The success of any college football program ultimately begins with finding the right head coach. Those men who have won the most generally share an ability to lead, strategize and recruit better than their contemporaries, and they are remembered long after their time in charge is complete.
This week on the Big Ten blog, we're taking a look at the top five coaches over the years for each program. Some are more widely recognized than others, but all had a positive impact on the fortunes of their respective programs.
We begin with Illinois:
1. Bob Zuppke, 131-81-12 (1913-1941): The Fighting Illini claim five national titles, and Zuppke led four of those teams (1914, 1919, 1923 and 1927). He won seven Big Ten titles, coached the legendary Red Grange and has been credited for inventing the huddle and the flea flicker. Not too shabby, eh? Zuppke was a man of many talents, as he wrote a newspaper column and cartoon and painted Western landscapes. (Can you imagine, say, Jim Harbaugh writing a weekly column in the Detroit Free Press and painting on the side? How amazing would that be?) The Illini dipped into mediocrity in Zuppke's last decade, but there's little doubt he is the most accomplished coach in school history. He was inducted into the College Football Hall of Fame in 1951.
2. Ray Eliot, 83-73-11 (1942-1959): Nicknamed "Mr. Illini" because of his long association with the school, Eliot led the football team to three Big Ten titles and two Rose Bowl crowns. The 1951 team finished 9-0-1 and claimed a national title (somewhat dubiously, sure, but most from that time period are). Like many Illinois coaches, he had difficulty maintaining consistent success. But he also coached the baseball team and was the school's interim athletic director in 1979.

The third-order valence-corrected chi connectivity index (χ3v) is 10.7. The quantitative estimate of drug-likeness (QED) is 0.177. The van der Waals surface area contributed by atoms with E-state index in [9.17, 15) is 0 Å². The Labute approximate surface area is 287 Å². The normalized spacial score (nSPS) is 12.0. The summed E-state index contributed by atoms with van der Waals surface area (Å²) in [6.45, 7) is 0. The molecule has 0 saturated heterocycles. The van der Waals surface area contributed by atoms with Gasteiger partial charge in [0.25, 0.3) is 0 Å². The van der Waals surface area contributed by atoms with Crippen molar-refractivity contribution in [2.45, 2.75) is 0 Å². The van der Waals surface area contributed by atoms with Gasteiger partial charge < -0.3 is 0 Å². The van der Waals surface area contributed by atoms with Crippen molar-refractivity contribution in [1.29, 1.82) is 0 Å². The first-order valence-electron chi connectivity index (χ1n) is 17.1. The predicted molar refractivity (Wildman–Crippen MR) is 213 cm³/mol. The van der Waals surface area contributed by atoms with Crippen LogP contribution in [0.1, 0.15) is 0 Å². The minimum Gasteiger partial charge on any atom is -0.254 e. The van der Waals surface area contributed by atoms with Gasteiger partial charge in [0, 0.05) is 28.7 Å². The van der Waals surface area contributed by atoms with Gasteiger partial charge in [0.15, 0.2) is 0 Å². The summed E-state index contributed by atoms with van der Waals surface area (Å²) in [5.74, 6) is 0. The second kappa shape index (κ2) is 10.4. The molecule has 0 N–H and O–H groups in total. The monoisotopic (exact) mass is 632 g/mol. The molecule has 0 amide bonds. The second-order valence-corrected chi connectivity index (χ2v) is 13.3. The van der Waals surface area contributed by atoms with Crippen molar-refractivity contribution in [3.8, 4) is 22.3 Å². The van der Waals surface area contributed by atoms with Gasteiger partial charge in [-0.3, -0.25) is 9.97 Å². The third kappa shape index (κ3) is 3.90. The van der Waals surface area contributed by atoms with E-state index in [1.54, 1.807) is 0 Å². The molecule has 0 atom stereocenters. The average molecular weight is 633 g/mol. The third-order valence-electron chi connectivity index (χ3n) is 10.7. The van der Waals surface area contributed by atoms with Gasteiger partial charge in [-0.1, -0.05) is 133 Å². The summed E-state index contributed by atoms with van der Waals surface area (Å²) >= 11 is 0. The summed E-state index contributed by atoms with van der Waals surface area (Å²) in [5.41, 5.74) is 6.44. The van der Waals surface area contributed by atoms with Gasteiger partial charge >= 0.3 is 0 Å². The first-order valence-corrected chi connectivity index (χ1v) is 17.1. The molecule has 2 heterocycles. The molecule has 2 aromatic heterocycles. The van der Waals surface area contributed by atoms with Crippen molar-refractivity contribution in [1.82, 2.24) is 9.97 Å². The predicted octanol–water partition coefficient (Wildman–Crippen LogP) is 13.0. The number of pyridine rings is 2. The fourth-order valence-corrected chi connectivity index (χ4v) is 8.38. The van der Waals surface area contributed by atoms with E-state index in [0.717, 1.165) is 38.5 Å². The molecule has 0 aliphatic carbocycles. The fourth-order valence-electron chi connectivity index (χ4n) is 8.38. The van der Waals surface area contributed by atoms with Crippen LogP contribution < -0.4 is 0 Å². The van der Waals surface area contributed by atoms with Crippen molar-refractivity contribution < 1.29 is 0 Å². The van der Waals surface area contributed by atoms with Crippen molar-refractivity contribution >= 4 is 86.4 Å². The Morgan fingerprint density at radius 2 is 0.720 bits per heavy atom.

3. Arthur Hall, 36-12-4 (1904, 1907-1912): Hall's tenure was relatively brief, including a 9-2-1 season in 1904 followed by a two-year hiatus. But he never had a losing season and guided the 1910 Illini to a 7-0 record and its first conference championship. That team outscored its opponents 89-0 that season. Hall became a probate judge later in life, a track I'm guessing most current Big Ten coaches won't be following.
4. Mike White, 47-41-3 (1980-1987): Illini football had grown stale by the time White arrived in Champaign. He quickly injected a new energy into the program with his wide-open passing attack, which included Dave Wilson's record-shattering, 621-yard passing performance against Ohio State in White's first season. In Year 3, White led Illinois to its first bowl game since 1963, and the 1983 team won the Big Ten with a perfect 9-0 conference record. It was the first and only time a team had beaten every other Big Ten team in the same season. White justifiably earned national coach of the year honors that year. Four years later, he was fired.
5. John Mackovic, 30-16-1 (1988-91): Mackovic's time with the Illini was short, but he did something no other coach has ever accomplished in Champaign: he took the team to four straight bowl games. That included a 10-2 season in 1989 and a share of the Big Ten title in 1990. He also served as the school's athletic director during his coaching stint before leaving to become head coach at Texas.